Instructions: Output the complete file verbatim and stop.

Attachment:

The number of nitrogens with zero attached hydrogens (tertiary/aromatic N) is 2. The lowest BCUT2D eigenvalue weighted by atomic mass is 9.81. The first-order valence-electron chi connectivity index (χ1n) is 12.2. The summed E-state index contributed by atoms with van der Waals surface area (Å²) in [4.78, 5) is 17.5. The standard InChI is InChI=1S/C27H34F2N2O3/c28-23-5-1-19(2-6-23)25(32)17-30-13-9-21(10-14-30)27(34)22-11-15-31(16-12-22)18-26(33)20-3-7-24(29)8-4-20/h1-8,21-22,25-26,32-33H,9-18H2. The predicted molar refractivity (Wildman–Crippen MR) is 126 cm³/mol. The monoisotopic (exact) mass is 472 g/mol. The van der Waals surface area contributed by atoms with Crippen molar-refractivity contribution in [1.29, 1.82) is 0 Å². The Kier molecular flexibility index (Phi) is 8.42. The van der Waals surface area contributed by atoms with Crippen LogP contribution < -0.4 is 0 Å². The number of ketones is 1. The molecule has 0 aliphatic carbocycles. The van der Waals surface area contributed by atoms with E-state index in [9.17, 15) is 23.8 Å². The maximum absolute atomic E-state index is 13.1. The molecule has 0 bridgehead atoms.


The number of nitrogens with zero attached hydrogens (tertiary/aromatic N) is 2. The lowest BCUT2D eigenvalue weighted by atomic mass is 9.81. The first-order valence-electron chi connectivity index (χ1n) is 12.2. The summed E-state index contributed by atoms with van der Waals surface area (Å²) in [4.78, 5) is 17.5. The standard InChI is InChI=1S/C27H34F2N2O3/c28-23-5-1-19(2-6-23)25(32)17-30-13-9-21(10-14-30)27(34)22-11-15-31(16-12-22)18-26(33)20-3-7-24(29)8-4-20/h1-8,21-22,25-26,32-33H,9-18H2. The predicted molar refractivity (Wildman–Crippen MR) is 126 cm³/mol. The monoisotopic (exact) mass is 472 g/mol. The van der Waals surface area contributed by atoms with Crippen molar-refractivity contribution in [1.29, 1.82) is 0 Å². The Kier molecular flexibility index (Phi) is 8.42. The van der Waals surface area contributed by atoms with Crippen LogP contribution < -0.4 is 0 Å². The number of ketones is 1. The molecule has 0 aliphatic carbocycles. The van der Waals surface area contributed by atoms with E-state index in [9.17, 15) is 23.8 Å². The maximum absolute atomic E-state index is 13.1. The molecule has 0 bridgehead atoms.